After the ancient global warming, the climate on Earth was recovering for hundreds of thousands of years

(ORDO NEWS) — Approximately 56 million years ago, a massive release of greenhouse gases, believed to be caused by volcanic activity, triggered a period of sudden global warming known as the Paleocene-Eocene Thermal Maximum (PETM).

The results of the research, published in the journal Science Advances, show that before the above event, there was a temporary increase in the level of carbon dioxide in the atmosphere, which led to a warming of the ocean.

It is important to note that the amount of carbon released into the atmosphere during this event was roughly equal to the current combined carbon emissions from burning fossil fuels and other human activities.

“PETM is an important geologic climate event because it is one of the best comparisons to current climate change and can help inform how the Earth system will respond to current and future warming,” said study lead author Tali Babila from the University of Southampton.

The new findings are based on a survey of marine sediments in shallow waters along the US Atlantic coast. Since the sea level was higher during the PETM, and the areas of Maryland, Delaware and New Jersey were under water at that time, the researchers chose sedimentary cores drilled in this place for study.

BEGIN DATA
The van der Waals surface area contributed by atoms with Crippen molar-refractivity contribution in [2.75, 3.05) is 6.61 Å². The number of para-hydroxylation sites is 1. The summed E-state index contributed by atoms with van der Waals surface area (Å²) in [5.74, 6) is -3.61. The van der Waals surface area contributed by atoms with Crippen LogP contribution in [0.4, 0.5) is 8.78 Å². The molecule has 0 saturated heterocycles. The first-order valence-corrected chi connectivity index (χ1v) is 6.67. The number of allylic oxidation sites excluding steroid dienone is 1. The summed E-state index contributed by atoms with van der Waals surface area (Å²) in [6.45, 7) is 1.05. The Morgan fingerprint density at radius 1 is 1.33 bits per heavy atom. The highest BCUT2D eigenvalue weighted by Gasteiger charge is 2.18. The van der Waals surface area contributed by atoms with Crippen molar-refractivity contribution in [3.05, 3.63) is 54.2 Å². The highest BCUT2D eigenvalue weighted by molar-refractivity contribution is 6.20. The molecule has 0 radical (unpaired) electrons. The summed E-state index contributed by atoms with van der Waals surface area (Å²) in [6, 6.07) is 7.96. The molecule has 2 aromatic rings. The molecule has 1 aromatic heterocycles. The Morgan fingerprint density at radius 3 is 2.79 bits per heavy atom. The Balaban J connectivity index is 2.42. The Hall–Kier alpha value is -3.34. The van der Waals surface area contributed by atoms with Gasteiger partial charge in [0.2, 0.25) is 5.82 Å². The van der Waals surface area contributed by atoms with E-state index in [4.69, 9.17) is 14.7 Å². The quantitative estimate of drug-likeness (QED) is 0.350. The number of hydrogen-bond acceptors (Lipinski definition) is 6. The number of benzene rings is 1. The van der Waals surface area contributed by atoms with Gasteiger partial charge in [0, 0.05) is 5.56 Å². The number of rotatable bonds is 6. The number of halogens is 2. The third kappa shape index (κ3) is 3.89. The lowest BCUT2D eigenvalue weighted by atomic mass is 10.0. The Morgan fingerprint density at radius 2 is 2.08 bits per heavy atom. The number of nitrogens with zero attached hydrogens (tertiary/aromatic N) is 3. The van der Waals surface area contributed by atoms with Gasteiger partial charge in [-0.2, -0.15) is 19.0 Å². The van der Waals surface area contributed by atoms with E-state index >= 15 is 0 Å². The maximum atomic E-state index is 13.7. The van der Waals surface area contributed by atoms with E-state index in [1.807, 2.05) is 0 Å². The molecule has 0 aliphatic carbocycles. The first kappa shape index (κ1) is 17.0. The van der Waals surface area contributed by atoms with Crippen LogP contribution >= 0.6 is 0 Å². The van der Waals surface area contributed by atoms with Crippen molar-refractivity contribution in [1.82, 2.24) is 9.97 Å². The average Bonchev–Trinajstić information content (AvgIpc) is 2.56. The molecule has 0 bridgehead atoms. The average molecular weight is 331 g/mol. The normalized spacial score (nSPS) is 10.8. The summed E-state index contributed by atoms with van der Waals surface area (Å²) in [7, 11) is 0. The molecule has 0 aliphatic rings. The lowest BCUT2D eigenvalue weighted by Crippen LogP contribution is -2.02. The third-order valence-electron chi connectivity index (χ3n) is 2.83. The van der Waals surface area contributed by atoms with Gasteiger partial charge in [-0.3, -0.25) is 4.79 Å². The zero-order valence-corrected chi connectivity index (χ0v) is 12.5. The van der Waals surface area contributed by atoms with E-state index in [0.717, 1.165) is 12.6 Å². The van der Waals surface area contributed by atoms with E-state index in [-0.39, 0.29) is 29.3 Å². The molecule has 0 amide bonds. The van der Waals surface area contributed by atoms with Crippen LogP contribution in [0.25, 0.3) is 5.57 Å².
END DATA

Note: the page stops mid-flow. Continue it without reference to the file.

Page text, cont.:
In addition, marine sediments contain small shells of tiny marine organisms called foraminifera that lived in the ocean’s surface waters. The chemical composition of these shells confirms the environmental conditions in which they formed.

The researchers were also able to reconstruct the exact time of ocean acidification.

The researchers concluded that the precursor signal in parts of Maryland speaks of a global event that likely lasted several decades or millennia.

The two carbon bursts resulted in radically different mechanisms and timescales for the recovery of the Earth’s carbon cycle and the climate system.

Moreover, carbon emissions during a sharp warming exceeded the ocean’s ability to accumulate carbon dioxide. It has taken tens of thousands of years for the Earth’s climate system to recover from extreme warming.

These events provide insight into how the Earth’s current climate might respond if fossil fuel use is not stopped and carbon emissions continue to rise at their current rate.

“Natural geological processes such as rock weathering and carbon burial showed that the Earth eventually recovered from global warming, but it took hundreds of thousands of years,” Vavila said.

Researchers are confident that urgent action is needed to reduce carbon emissions in the atmosphere to avoid long-term consequences.


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